Nevermind: UVA editor's charge dropped at trial
A University Judiciary Committee ruled it did not have jurisdiction over the Cavalier Daily October 18 after it heard the alleged breach of Honor Code confidentiality trial against editor-in-chief Jason Ally.
The case stemmed from a September 12 editorial in which the managing board of the newspaper advised readers that an unidentified columnist had plagiarized material and been turned over to the Honor Committee.
Honor chair Ann Marie McKenzie filed charges against Ally and four other members of the Cav Daily managing board, alleging they'd breached Honor confidentiality in the editorial. She later dropped charges against four of the Cav Daily 5, leaving Ally to face the panel alone.
A Judiciary executive committee ruled September 22 that the case could go forward, despite the newspaper pointing out the UJC's constitution states it “shall not have jurisdiction over the exercise of journalistic and editorial functions by student groups.”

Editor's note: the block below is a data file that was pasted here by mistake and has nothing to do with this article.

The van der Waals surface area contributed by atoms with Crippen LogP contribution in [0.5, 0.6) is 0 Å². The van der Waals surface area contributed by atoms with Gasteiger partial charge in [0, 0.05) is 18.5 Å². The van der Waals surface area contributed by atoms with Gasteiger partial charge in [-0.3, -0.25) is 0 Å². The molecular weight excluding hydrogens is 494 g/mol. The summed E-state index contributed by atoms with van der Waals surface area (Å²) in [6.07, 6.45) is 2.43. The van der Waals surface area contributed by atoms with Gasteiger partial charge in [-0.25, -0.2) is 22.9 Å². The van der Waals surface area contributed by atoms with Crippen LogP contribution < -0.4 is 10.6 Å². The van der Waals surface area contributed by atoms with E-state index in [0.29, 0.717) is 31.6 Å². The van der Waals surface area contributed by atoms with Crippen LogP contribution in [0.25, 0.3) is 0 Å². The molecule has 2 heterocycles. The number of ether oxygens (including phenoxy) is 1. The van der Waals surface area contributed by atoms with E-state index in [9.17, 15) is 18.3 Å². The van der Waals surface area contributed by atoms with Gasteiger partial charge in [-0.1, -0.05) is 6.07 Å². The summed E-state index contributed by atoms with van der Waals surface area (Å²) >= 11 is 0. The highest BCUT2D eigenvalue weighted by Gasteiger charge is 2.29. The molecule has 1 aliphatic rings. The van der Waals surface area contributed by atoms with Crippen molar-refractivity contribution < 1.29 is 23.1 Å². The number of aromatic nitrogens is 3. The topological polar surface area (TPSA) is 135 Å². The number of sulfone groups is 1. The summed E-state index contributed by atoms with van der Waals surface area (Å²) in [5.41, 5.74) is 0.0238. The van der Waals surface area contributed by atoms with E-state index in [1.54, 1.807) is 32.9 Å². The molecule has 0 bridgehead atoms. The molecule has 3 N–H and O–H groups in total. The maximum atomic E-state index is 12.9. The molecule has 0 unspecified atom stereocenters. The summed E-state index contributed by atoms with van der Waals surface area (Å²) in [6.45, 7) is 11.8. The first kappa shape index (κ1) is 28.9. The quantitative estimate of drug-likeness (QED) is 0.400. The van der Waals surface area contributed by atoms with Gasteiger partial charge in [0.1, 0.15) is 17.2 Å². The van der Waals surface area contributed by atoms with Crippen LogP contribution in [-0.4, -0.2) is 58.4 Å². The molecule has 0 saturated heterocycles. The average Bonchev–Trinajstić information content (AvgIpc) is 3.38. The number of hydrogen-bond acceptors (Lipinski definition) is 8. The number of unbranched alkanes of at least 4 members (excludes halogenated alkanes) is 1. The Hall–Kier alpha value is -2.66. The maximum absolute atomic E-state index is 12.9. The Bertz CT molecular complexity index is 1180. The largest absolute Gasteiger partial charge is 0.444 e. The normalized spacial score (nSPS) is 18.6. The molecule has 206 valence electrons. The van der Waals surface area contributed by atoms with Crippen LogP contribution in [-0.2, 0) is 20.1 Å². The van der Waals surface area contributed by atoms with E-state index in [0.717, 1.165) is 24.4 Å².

"It's kind of odd to be sure, since that's the same argument we made to the UJC Executive Committee last month, yet they declined to dismiss the case at that time," writes Ally in an email after the three-and-a-half hour trial.
"I'm happy the system worked," says Honor chair McKenzie. "I think the rules were not clear enough."
McKenzie says she stands by her decision to take the Cav Daily to student court– and to a statement she made to the Hook earlier about free speech: "The First Amendment rights are not limitless," she says. "There are standards the courts have maintained, saying there are limits."
Editor Ally, however, is not so sure the system worked.
"It frustrated me that it took six weeks for them to accept they didn't have jurisdiction," he says. "Also, that the dismissal took place during the trial. That's not where it should have happened."
He's also concerned about the Judiciary Committee's alleged misinterpretation of its own constitution. "It's infuriating that it doesn't operate under precedent," he says, which means a future group could challenge the Cavalier Daily's autonomy again or could try to amend its constitution to exert authority over student newspapers.
"[B]ut if and when that happens," says Ally, "we'll be ready to justify to our readers why the free press ought to be maintained."
He notes that the paper was put in a bad situation when it tried to correct and disclose the plagiarist. "We didn't ask for that situation," he says. "But when things hit the fan, we stood up for what we believe."